Tag Archives: annotation

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Annotating Financial Context Automatically with Bloomberg Lens

calculator with financial forms
Despite the fact that the web is a powerful tool for annotation, many news stories and blog posts lack relevant context that would be useful for readers. Especially as a site ages, it can be hard to know how information has changed over time.

Most of us at ProfHacker like hypothes.is as an annotate-everywhere tool. But there are other visions of annotation, and this week, Bloomberg and Postlight jointly announced Bloomberg Lens, an iOS app and Chrome extension that aims to provide on-the-fly f…

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New WordPress Plugin for Hypothes.is

Back in January, Maha wrote about her use of Hypothes.is, a collaborative web annotation tool that works within your web browser. As Maha explains, this tool gives readers who are all assigned the same readings a choice: they can “do these readings in isolation, or they can read them in asynchronous collaboration with others who had read and annotated them beforehand; they can learn from what others have been saying about those reading.” Hypothes.is has a great many potential uses for education…

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Managing References with Paperpile

A pile of journal articlesAh, research. No matter our field, we need to organize our source materials and keep track of our notes. As we write, we need a convenient way to insert citations and manage reference lists.

We’ve spilled a lot of digital ink over the years writing about reference managers, such as Zotero and Mendeley, that can help us accomplish those tasks.

I’m a long-time user of Zotero, and I’ve often recommended it to my students (sometimes I’ve even required them to use it for an assignment). I’ll continue…

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What I Like About Hypothes.is

Annotations in a book

Some of us have written on web annotation here on ProfHacker (see Lee’s post last May and the comment thread).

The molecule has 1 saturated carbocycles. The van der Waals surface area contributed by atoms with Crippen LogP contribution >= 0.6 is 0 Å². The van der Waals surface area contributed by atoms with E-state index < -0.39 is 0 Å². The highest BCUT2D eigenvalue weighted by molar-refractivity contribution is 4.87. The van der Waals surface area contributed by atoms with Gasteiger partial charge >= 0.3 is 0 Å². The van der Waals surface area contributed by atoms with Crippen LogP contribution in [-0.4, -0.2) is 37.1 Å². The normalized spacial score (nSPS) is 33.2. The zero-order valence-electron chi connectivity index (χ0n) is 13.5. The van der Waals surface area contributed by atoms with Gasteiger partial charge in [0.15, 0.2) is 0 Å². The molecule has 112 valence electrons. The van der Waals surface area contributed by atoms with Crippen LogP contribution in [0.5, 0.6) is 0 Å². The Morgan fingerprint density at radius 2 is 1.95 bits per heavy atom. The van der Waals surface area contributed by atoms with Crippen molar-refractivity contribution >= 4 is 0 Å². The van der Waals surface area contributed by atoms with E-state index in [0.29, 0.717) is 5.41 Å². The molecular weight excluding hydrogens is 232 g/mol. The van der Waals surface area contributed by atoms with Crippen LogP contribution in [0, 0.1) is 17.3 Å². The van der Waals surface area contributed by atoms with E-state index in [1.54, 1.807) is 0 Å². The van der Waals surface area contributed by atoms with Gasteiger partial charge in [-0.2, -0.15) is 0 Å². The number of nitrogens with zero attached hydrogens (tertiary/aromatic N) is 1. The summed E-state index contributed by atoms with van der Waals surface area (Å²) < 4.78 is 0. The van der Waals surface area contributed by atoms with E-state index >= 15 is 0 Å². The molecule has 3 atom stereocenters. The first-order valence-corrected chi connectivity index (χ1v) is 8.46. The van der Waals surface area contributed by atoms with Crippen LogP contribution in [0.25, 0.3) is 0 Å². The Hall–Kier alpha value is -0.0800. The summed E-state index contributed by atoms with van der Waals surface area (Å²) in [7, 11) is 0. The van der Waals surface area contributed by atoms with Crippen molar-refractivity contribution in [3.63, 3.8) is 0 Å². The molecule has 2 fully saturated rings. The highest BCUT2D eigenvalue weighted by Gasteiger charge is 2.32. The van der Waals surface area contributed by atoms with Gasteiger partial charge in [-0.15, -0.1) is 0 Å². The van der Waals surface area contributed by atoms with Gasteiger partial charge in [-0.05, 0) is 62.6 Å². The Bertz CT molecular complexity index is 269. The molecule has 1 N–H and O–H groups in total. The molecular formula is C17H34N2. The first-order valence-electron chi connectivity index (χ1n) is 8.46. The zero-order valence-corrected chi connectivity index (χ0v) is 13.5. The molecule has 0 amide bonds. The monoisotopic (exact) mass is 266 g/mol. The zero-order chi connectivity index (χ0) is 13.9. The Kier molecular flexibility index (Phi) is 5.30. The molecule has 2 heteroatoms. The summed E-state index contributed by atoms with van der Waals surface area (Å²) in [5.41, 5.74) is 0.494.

Whenever people have encouraged me to use Hypothes.is for web annotation, my first question had always been, “so how is it different from Diigo?” and Google didn’t seem to have an answer to that (some of us should probably do the world a favor and update the outdated wikipedia page comparing web annotation tools). I recently found a very good use for it, and started testing it, and dis…

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How Do You Annotate in Your Class?

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I’m teaching Introduction to Literature (with a Digital Humanities slant) in the fall, and I’m deciding on tools and approaches to use. One of my favorite activities is annotation, moving towards thinking about critical editions. But I’m at a loss now for what tool or tools to use in my classroom for this activity.

What am I looking for? A annotation tool that allows for collective and collaborative readings of a text and that can also handle multimedia, as well as linking (in theory) to other …

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Using Video Annotation Tools to Teach Film Analysis

[This is a guest post by Chuck Tryon, an Associate Professor of English at Fayetteville State University. He is the author of On-Demand Culture: Digital Delivery and the Future of Movies. He tweets under the handle @chutry.]

One of the biggest challenges I’ve faced in teaching undergraduate film courses is developing students’ close reading skills. This can include not only teaching the formal aspects of film—lighting, cinematography, sound, editing, and other techniques—but also aspects…

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Annotate Video on the Fly: A Review of VidBolt

Vidbolt_-_Watch__Share__and_Add_Comments_to_VideoAs a literature professor, I’m always looking for new ways to teach my students to pay close attention to what they are reading or watching. I’ve found that one of the best ways of doing this is through encouraging them to mark up their texts and have integrated shared annotations as an assignment in a few of my classes. But I’ve been limited to texts for these assignments so far. Because of this, I’m really excited by the pedagogical possibilities offered by Vidbolt, a new platform that allows …

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Reading with the Stars: Teaching with the HIGHBROW Annotation Browser

[This is a guest post by Augusta Rohrbach and David Tagnani. Augusta Rohrbach is an Associate Professor of English at Washington State University and Editor of ESQ: A Journal of the American Renaissance. She’s working on The Gallows Diary of Mary Surratt, Presidential Assassin, a book that uses this case history to examine the conditions of subjectivity when accessed exclusively through secondary archival sources only. David Tagnani is a PhD student in the Department of English at Washington St…

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Finding the Best iOS App for Annotation and Note-Taking

Notetaking[Ian MacInnes is Professor of English at Albion College, where he teaches courses in Elizabethan poetry, Milton, and early modern women writers. He is presently working on a larger project: Albion's Breed: Zoology and the Birth of the Environment in the English Imagination, 1550-1650. Find him online at http://people.albion.edu/imacinnes.--@jbj]

A good annotation tool can make the iPad a powerful companion for any teacher and scholar, especially if combined with a stylus for writing on the scre…